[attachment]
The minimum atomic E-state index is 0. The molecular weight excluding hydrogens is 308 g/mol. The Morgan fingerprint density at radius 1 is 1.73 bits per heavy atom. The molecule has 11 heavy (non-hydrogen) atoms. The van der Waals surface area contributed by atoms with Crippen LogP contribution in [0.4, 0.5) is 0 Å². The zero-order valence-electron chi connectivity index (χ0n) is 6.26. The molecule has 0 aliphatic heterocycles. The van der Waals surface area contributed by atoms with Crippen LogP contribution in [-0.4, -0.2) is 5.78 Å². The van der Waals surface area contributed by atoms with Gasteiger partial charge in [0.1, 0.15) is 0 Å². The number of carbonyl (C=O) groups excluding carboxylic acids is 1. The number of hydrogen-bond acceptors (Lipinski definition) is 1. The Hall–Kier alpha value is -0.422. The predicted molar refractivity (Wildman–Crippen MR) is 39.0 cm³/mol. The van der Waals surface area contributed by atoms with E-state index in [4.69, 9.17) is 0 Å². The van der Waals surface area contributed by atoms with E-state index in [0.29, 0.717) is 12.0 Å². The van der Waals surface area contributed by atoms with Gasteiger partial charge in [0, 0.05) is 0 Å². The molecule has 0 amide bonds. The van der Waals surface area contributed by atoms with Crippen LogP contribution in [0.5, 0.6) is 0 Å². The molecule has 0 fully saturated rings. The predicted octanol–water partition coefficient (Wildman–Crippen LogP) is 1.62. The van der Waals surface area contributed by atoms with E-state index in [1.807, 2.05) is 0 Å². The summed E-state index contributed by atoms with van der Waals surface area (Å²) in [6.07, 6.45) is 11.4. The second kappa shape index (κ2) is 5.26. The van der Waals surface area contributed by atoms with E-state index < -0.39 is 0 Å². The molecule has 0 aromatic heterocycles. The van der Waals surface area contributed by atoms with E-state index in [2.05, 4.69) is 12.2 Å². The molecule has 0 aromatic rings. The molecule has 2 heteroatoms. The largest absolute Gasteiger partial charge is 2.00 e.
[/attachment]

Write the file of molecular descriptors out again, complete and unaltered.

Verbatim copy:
The minimum atomic E-state index is 0. The molecular weight excluding hydrogens is 308 g/mol. The Morgan fingerprint density at radius 1 is 1.73 bits per heavy atom. The molecule has 11 heavy (non-hydrogen) atoms. The van der Waals surface area contributed by atoms with Crippen LogP contribution in [0.4, 0.5) is 0 Å². The zero-order valence-electron chi connectivity index (χ0n) is 6.26. The molecule has 0 aliphatic heterocycles. The van der Waals surface area contributed by atoms with Crippen LogP contribution in [-0.4, -0.2) is 5.78 Å². The van der Waals surface area contributed by atoms with Gasteiger partial charge in [0.1, 0.15) is 0 Å². The number of carbonyl (C=O) groups excluding carboxylic acids is 1. The number of hydrogen-bond acceptors (Lipinski definition) is 1. The Hall–Kier alpha value is -0.422. The predicted molar refractivity (Wildman–Crippen MR) is 39.0 cm³/mol. The van der Waals surface area contributed by atoms with E-state index in [4.69, 9.17) is 0 Å². The van der Waals surface area contributed by atoms with E-state index in [0.29, 0.717) is 12.0 Å². The van der Waals surface area contributed by atoms with Gasteiger partial charge in [0, 0.05) is 0 Å². The molecule has 0 amide bonds. The van der Waals surface area contributed by atoms with Crippen LogP contribution in [0.5, 0.6) is 0 Å². The molecule has 0 fully saturated rings. The predicted octanol–water partition coefficient (Wildman–Crippen LogP) is 1.62. The van der Waals surface area contributed by atoms with E-state index in [1.807, 2.05) is 0 Å². The summed E-state index contributed by atoms with van der Waals surface area (Å²) in [6.07, 6.45) is 11.4. The second kappa shape index (κ2) is 5.26. The van der Waals surface area contributed by atoms with E-state index < -0.39 is 0 Å². The molecule has 0 aromatic heterocycles. The van der Waals surface area contributed by atoms with E-state index in [2.05, 4.69) is 12.2 Å². The molecule has 0 aromatic rings. The molecule has 2 heteroatoms. The largest absolute Gasteiger partial charge is 2.00 e.